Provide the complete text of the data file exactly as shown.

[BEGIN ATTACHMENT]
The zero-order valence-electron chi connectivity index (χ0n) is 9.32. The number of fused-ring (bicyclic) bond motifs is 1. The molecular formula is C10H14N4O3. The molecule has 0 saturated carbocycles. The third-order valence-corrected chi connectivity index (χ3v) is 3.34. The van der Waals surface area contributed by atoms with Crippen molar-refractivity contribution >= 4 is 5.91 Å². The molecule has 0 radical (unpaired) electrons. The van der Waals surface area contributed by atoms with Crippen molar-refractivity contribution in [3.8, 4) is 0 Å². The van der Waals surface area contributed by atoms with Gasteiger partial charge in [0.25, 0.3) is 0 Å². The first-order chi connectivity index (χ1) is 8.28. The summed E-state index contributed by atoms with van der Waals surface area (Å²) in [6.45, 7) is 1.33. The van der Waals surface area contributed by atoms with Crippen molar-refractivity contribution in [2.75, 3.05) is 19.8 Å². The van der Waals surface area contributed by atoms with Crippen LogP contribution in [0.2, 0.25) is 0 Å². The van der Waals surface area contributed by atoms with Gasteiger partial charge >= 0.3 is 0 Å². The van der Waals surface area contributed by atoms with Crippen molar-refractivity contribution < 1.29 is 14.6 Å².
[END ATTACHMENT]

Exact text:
The zero-order valence-electron chi connectivity index (χ0n) is 9.32. The number of fused-ring (bicyclic) bond motifs is 1. The molecular formula is C10H14N4O3. The molecule has 0 saturated carbocycles. The third-order valence-corrected chi connectivity index (χ3v) is 3.34. The van der Waals surface area contributed by atoms with Crippen molar-refractivity contribution >= 4 is 5.91 Å². The molecule has 0 radical (unpaired) electrons. The van der Waals surface area contributed by atoms with Crippen molar-refractivity contribution in [3.8, 4) is 0 Å². The van der Waals surface area contributed by atoms with Gasteiger partial charge in [0.25, 0.3) is 0 Å². The first-order chi connectivity index (χ1) is 8.28. The summed E-state index contributed by atoms with van der Waals surface area (Å²) in [6.45, 7) is 1.33. The van der Waals surface area contributed by atoms with Crippen molar-refractivity contribution in [2.75, 3.05) is 19.8 Å². The van der Waals surface area contributed by atoms with Crippen LogP contribution in [0.2, 0.25) is 0 Å². The van der Waals surface area contributed by atoms with Gasteiger partial charge >= 0.3 is 0 Å². The van der Waals surface area contributed by atoms with Crippen molar-refractivity contribution < 1.29 is 14.6 Å².